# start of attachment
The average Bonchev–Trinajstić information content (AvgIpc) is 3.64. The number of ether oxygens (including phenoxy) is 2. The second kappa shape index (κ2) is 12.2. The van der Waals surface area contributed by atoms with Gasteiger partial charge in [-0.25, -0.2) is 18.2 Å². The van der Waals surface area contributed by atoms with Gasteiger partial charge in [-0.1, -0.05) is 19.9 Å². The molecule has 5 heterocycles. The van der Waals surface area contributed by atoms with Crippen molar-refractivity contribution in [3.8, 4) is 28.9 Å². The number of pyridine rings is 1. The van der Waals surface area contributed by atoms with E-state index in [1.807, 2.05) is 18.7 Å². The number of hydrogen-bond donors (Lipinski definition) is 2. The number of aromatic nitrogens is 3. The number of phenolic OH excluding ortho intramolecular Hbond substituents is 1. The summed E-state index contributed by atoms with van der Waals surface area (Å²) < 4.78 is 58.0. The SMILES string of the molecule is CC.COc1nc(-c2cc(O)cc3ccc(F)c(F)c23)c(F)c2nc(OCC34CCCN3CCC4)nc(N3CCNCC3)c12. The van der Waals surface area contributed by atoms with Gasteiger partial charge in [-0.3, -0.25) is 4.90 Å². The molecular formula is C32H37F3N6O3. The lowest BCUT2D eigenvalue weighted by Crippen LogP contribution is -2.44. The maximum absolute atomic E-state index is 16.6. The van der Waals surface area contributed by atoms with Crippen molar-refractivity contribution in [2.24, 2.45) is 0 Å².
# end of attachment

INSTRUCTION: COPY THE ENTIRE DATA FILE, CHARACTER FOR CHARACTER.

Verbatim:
The average Bonchev–Trinajstić information content (AvgIpc) is 3.64. The number of ether oxygens (including phenoxy) is 2. The second kappa shape index (κ2) is 12.2. The van der Waals surface area contributed by atoms with Gasteiger partial charge in [-0.25, -0.2) is 18.2 Å². The van der Waals surface area contributed by atoms with Gasteiger partial charge in [-0.1, -0.05) is 19.9 Å². The molecule has 5 heterocycles. The van der Waals surface area contributed by atoms with Crippen molar-refractivity contribution in [3.8, 4) is 28.9 Å². The number of pyridine rings is 1. The van der Waals surface area contributed by atoms with E-state index in [1.807, 2.05) is 18.7 Å². The number of hydrogen-bond donors (Lipinski definition) is 2. The number of aromatic nitrogens is 3. The number of phenolic OH excluding ortho intramolecular Hbond substituents is 1. The summed E-state index contributed by atoms with van der Waals surface area (Å²) < 4.78 is 58.0. The SMILES string of the molecule is CC.COc1nc(-c2cc(O)cc3ccc(F)c(F)c23)c(F)c2nc(OCC34CCCN3CCC4)nc(N3CCNCC3)c12. The van der Waals surface area contributed by atoms with Gasteiger partial charge in [-0.3, -0.25) is 4.90 Å². The molecular formula is C32H37F3N6O3. The lowest BCUT2D eigenvalue weighted by Crippen LogP contribution is -2.44. The maximum absolute atomic E-state index is 16.6. The van der Waals surface area contributed by atoms with Crippen molar-refractivity contribution in [2.24, 2.45) is 0 Å².